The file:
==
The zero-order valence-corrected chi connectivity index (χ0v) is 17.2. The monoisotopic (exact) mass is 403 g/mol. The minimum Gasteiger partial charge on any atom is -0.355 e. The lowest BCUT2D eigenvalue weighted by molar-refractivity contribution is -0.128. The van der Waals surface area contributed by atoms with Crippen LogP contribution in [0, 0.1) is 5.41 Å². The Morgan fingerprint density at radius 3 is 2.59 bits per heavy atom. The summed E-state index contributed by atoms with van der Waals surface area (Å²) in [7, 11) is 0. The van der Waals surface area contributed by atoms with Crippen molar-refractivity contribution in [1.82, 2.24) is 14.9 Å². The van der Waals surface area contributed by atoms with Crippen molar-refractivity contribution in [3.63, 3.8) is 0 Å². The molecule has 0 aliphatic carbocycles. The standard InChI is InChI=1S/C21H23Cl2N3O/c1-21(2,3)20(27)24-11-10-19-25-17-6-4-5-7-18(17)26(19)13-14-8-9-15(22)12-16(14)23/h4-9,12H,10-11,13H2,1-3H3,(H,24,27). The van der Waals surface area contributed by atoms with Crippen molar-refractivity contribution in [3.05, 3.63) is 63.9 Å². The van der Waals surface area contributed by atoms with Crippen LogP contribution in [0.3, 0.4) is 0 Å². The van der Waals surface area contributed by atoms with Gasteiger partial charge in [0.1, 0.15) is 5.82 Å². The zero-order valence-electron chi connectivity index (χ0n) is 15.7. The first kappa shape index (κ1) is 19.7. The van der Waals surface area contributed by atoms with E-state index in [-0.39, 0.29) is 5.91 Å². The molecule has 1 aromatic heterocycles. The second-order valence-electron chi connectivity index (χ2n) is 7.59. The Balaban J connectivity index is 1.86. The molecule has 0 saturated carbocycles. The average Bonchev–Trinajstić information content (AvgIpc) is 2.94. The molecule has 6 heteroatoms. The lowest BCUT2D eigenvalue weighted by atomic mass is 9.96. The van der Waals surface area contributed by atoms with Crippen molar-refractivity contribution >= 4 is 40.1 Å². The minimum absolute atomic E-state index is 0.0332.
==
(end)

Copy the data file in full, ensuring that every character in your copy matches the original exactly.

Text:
The zero-order valence-corrected chi connectivity index (χ0v) is 17.2. The monoisotopic (exact) mass is 403 g/mol. The minimum Gasteiger partial charge on any atom is -0.355 e. The lowest BCUT2D eigenvalue weighted by molar-refractivity contribution is -0.128. The van der Waals surface area contributed by atoms with Crippen LogP contribution in [0, 0.1) is 5.41 Å². The Morgan fingerprint density at radius 3 is 2.59 bits per heavy atom. The summed E-state index contributed by atoms with van der Waals surface area (Å²) in [7, 11) is 0. The van der Waals surface area contributed by atoms with Crippen molar-refractivity contribution in [1.82, 2.24) is 14.9 Å². The van der Waals surface area contributed by atoms with Crippen molar-refractivity contribution in [3.63, 3.8) is 0 Å². The molecule has 0 aliphatic carbocycles. The standard InChI is InChI=1S/C21H23Cl2N3O/c1-21(2,3)20(27)24-11-10-19-25-17-6-4-5-7-18(17)26(19)13-14-8-9-15(22)12-16(14)23/h4-9,12H,10-11,13H2,1-3H3,(H,24,27). The van der Waals surface area contributed by atoms with Crippen molar-refractivity contribution in [3.05, 3.63) is 63.9 Å². The van der Waals surface area contributed by atoms with Crippen LogP contribution in [0.3, 0.4) is 0 Å². The van der Waals surface area contributed by atoms with Gasteiger partial charge in [0.1, 0.15) is 5.82 Å². The zero-order valence-electron chi connectivity index (χ0n) is 15.7. The first kappa shape index (κ1) is 19.7. The van der Waals surface area contributed by atoms with E-state index in [-0.39, 0.29) is 5.91 Å². The molecule has 1 aromatic heterocycles. The second-order valence-electron chi connectivity index (χ2n) is 7.59. The Balaban J connectivity index is 1.86. The molecule has 0 saturated carbocycles. The average Bonchev–Trinajstić information content (AvgIpc) is 2.94. The molecule has 6 heteroatoms. The lowest BCUT2D eigenvalue weighted by atomic mass is 9.96. The van der Waals surface area contributed by atoms with Crippen molar-refractivity contribution >= 4 is 40.1 Å². The minimum absolute atomic E-state index is 0.0332.